Tulane University holds its 2008 Presidential Symposium “Emerging Infectious Diseases and Global Risks” on Dec. 4 and 5. The symposium will feature a free public session by prizewinning author John Barry, whose New York Times best-seller The Great Influenza chronicles the 1918 flu pandemic.
The symposium coincides with the Dec. 5 dedication of Tulane's newly built Regional Biosafety Laboratory, a $27.5 million state-of-the-art research lab dedicated to developing treatments, vaccines and diagnostics for emerging infectious diseases that occur naturally and against agents that people may misuse for terror.
The lab is located on the grounds of the Tulane National Primate Research Center in Covington, La.
The facility is one of only 13 National Institutes of Healthâ“supported Biosafety Level 3 laboratories in the country, and the only one affiliated with a primate research center, medical school and public health and tropical medicine school.
Biosafety Level 3 is a national designation for labs built with strict safety standards to study airborne contaminants and infectious diseases.
Tulane University President Scott Cowen established the series of presidential symposia in 2001 as part of an ongoing effort by Tulane to share the expertise of faculty and others with members of the New Orleans community.
The opening session featuring John Barry is scheduled for 6 p.m. on Thursday, Dec. 4, in the Freeman Auditorium of the Woldenberg Art Center on Tulane's uptown campus. The lecture is free and open to the public.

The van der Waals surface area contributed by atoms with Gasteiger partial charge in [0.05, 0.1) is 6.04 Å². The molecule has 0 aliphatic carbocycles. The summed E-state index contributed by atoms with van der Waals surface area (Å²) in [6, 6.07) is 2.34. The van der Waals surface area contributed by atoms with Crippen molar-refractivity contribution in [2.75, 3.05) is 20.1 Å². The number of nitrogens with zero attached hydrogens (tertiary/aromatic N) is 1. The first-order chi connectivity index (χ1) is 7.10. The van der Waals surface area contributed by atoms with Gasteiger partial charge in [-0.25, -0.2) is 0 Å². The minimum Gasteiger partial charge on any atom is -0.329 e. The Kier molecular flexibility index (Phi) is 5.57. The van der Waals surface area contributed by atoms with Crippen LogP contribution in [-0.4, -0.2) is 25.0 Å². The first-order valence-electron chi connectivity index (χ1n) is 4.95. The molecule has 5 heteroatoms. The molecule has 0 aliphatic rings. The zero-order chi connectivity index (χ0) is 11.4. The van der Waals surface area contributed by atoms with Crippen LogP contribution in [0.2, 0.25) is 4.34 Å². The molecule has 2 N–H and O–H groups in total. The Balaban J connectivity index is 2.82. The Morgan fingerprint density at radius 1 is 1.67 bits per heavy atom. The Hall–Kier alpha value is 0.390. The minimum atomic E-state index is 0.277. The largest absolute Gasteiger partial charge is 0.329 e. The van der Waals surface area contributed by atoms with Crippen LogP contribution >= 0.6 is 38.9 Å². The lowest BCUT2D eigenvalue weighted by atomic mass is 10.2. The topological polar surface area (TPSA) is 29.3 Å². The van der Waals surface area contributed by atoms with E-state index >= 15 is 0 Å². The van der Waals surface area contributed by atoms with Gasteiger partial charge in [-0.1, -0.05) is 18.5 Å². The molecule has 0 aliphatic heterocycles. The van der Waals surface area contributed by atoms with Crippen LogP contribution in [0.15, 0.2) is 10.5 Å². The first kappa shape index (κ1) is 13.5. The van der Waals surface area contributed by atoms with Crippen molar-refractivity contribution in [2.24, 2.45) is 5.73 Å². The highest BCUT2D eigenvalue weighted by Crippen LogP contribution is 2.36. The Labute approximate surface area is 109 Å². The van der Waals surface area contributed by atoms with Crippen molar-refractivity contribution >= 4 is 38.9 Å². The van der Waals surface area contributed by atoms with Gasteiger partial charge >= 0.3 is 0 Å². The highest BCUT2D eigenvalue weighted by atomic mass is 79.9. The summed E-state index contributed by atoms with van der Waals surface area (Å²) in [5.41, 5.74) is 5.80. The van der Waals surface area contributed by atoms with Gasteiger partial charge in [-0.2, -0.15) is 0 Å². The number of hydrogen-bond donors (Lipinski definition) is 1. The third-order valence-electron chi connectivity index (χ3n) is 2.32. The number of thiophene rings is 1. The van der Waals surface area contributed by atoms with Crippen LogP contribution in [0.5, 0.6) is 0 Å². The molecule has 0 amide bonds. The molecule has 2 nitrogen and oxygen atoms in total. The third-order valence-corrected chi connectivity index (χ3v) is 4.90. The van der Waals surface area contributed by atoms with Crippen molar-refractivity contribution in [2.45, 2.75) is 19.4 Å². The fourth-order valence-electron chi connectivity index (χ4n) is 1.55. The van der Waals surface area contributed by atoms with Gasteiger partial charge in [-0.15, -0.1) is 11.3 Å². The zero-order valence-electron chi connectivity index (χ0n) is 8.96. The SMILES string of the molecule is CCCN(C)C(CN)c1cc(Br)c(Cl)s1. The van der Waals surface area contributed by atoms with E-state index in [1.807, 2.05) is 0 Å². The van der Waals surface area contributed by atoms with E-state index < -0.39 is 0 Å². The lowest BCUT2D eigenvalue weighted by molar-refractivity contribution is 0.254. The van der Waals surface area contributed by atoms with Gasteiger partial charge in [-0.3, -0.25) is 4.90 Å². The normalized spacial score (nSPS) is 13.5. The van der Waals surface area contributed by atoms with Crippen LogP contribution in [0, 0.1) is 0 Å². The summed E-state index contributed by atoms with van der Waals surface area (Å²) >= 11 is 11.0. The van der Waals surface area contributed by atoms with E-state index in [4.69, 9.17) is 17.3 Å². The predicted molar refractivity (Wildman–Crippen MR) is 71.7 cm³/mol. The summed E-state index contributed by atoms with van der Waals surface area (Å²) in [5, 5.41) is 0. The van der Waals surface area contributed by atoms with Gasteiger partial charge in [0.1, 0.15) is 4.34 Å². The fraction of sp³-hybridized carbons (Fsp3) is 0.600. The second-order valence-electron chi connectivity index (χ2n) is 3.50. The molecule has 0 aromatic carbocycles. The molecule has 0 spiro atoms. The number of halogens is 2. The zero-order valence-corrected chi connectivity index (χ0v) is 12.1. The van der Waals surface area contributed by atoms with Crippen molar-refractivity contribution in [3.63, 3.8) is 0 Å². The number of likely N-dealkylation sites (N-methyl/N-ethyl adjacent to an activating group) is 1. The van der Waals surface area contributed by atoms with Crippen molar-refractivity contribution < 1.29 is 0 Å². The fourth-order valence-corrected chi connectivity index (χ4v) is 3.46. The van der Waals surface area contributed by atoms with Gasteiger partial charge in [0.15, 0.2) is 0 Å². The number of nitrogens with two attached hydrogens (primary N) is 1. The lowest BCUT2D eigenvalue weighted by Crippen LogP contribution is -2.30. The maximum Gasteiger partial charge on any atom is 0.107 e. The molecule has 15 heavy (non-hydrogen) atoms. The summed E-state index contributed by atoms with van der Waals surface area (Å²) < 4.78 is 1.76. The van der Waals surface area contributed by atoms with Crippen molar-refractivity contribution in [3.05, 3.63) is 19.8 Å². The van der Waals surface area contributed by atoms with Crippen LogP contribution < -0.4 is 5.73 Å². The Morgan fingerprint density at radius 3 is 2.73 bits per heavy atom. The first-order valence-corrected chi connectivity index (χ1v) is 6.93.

The Regional Biosafety Lab dedication, which is open to media and invited guests only, is scheduled for 9 a.m., on Friday, Dec. 5, at the Tulane National Primate Research Center.
A series of scientific sessions for the presidential symposium are scheduled later in the afternoon at Diboll Auditorium, 1440 Canal St., in New Orleans.
Those sessions, which are open to the scientific community, include a keynote address by Rita Colwell, a former director of the National Science Foundation and producer of the award-winning film Invisible Seas, as well as lectures from international vaccine and biodefense expert Gregory Poland, Center for Vaccine Development director Myron Levine, and leading AIDS and infectious-disease researcher Donald Burke.
Featured topics include “Climate, Oceans, Infectious Diseases and Human Health: Cholera as the Paradigm,” “Vaccine Immunogenetics: Bedside to Bench to Population,” and “How Viruses Emerge: Can We Predict and Prevent Future Pandemics?”
For more information about the speaker series, visit http://tulane.edu/administration/president/symposium/index.cfm.